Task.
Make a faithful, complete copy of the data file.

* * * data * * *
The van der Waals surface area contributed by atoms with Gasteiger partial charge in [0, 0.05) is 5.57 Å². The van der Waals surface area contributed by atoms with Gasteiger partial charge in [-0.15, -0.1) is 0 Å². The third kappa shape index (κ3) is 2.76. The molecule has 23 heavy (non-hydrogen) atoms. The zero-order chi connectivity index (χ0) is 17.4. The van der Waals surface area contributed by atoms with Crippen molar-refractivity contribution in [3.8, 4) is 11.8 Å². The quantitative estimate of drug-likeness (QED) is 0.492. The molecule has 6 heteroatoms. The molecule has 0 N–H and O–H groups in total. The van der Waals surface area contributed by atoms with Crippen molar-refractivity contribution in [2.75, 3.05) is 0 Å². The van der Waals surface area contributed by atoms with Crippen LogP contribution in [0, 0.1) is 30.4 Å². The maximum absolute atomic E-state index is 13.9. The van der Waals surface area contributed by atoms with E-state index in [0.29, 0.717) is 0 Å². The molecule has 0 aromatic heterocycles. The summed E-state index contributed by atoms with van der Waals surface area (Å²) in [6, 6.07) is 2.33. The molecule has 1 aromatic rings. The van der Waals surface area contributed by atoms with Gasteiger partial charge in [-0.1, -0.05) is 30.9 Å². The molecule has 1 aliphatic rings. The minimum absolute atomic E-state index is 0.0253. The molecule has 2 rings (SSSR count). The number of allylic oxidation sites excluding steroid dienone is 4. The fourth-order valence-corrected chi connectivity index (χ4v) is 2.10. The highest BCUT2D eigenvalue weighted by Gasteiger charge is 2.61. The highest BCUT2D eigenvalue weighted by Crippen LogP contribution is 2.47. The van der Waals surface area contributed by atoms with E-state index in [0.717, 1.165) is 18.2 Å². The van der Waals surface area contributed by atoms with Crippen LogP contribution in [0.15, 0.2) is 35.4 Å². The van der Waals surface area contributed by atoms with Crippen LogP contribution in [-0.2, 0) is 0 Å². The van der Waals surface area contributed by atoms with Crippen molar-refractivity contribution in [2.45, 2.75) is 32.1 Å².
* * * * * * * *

The van der Waals surface area contributed by atoms with Gasteiger partial charge in [0, 0.05) is 5.57 Å². The van der Waals surface area contributed by atoms with Gasteiger partial charge in [-0.15, -0.1) is 0 Å². The third kappa shape index (κ3) is 2.76. The molecule has 23 heavy (non-hydrogen) atoms. The zero-order chi connectivity index (χ0) is 17.4. The van der Waals surface area contributed by atoms with Crippen molar-refractivity contribution in [3.8, 4) is 11.8 Å². The quantitative estimate of drug-likeness (QED) is 0.492. The molecule has 6 heteroatoms. The molecule has 0 N–H and O–H groups in total. The van der Waals surface area contributed by atoms with Crippen molar-refractivity contribution in [2.75, 3.05) is 0 Å². The van der Waals surface area contributed by atoms with Crippen LogP contribution in [0, 0.1) is 30.4 Å². The maximum absolute atomic E-state index is 13.9. The van der Waals surface area contributed by atoms with E-state index in [0.29, 0.717) is 0 Å². The molecule has 0 aromatic heterocycles. The summed E-state index contributed by atoms with van der Waals surface area (Å²) in [6, 6.07) is 2.33. The molecule has 1 aromatic rings. The van der Waals surface area contributed by atoms with Gasteiger partial charge in [-0.1, -0.05) is 30.9 Å². The molecule has 1 aliphatic rings. The minimum absolute atomic E-state index is 0.0253. The molecule has 2 rings (SSSR count). The number of allylic oxidation sites excluding steroid dienone is 4. The fourth-order valence-corrected chi connectivity index (χ4v) is 2.10. The highest BCUT2D eigenvalue weighted by Gasteiger charge is 2.61. The highest BCUT2D eigenvalue weighted by Crippen LogP contribution is 2.47. The van der Waals surface area contributed by atoms with E-state index in [0.717, 1.165) is 18.2 Å². The van der Waals surface area contributed by atoms with Crippen LogP contribution in [0.15, 0.2) is 35.4 Å². The van der Waals surface area contributed by atoms with Crippen LogP contribution in [-0.2, 0) is 0 Å². The van der Waals surface area contributed by atoms with Crippen molar-refractivity contribution in [2.45, 2.75) is 32.1 Å².